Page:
Roche' bladder cancer drug Tecentriq shrank tumours in 24 percent of patients previously untreated for the disease, raising hopes that it might be approved in the first-line setting.

The Phase II IMvigor210 study also showed that, of those responding to treatment with the drug, 75 percent continued to respond and the median duration of response had not been reached at the time of analysis.

Seven percent of patients taking part in the study achieved a complete response, while the median overall survival was 14.8 months, according to the data, presented at the American Society of Clinical Oncology Conference.

On the safety side, fifteen percent of people receiving Tecentriq (atezolizumab) experienced severe treatment-related adverse events, while six percent experienced an adverse event leading to treatment discontinuation and 35 percent an adverse event leading to dose interruption.

Tecentriq is the first and only cancer immunotherapy cleared in the US to treat locally advanced or metastatic urothelial carcinoma (mUC), but its use is only currently approved after patients have received prior treatment with chemotherapy.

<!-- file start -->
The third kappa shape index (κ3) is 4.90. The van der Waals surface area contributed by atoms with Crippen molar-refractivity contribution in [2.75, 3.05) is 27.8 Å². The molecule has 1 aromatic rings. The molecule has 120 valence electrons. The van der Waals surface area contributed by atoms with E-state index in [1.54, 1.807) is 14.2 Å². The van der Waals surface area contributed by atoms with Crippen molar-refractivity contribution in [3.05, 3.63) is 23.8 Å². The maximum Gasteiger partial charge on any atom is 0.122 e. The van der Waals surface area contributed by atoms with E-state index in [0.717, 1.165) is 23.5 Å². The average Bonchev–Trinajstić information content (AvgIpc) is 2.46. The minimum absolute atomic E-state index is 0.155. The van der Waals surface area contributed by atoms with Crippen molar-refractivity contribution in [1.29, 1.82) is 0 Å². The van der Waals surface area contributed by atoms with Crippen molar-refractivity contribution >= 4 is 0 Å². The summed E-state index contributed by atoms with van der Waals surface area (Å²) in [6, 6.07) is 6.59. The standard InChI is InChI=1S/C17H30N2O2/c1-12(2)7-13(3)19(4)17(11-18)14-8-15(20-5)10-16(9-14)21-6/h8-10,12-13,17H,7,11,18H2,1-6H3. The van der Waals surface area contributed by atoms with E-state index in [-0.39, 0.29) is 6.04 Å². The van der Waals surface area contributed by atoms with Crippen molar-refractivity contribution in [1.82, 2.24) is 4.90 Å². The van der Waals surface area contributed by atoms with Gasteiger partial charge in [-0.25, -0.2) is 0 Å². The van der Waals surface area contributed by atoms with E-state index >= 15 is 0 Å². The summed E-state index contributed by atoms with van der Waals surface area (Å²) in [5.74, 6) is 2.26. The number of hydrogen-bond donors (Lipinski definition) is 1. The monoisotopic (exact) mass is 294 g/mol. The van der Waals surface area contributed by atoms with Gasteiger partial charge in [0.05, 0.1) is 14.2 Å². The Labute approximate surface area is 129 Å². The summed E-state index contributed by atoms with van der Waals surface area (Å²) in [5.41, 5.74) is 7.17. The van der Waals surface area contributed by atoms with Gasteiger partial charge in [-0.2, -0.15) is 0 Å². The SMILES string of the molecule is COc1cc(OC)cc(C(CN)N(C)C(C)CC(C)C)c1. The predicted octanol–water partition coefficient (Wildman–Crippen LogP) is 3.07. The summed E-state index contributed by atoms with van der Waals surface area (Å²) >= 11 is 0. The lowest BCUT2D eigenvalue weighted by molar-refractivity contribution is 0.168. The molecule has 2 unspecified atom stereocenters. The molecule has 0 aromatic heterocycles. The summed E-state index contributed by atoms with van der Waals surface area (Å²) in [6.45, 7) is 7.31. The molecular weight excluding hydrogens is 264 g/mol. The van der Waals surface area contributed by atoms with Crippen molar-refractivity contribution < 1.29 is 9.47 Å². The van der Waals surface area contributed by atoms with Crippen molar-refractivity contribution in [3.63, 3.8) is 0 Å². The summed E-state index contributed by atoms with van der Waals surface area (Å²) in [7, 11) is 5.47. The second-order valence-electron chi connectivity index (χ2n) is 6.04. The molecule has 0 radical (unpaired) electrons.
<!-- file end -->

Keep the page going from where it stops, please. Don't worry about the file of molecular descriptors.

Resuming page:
According to Sandra Horning, Roche's chief medical officer, the results "are highly encouraging because about half of all people with this type of bladder cancer are not able to tolerate a cisplatin-based chemotherapy, and alternative treatments bring very limited duration of response".

"We are particularly pleased that the majority of people who responded to Tecentriq continued to respond at the time of analysis," she added.

Around 76,000 Americans are diagnosed with bladder cancer every year. mUC accounts for 90 percent of all cases and can also be found in the renal pelvis, ureter and urethral. Approval of Tecentriq gave patients the first new licensed treatment option in more than 30 years.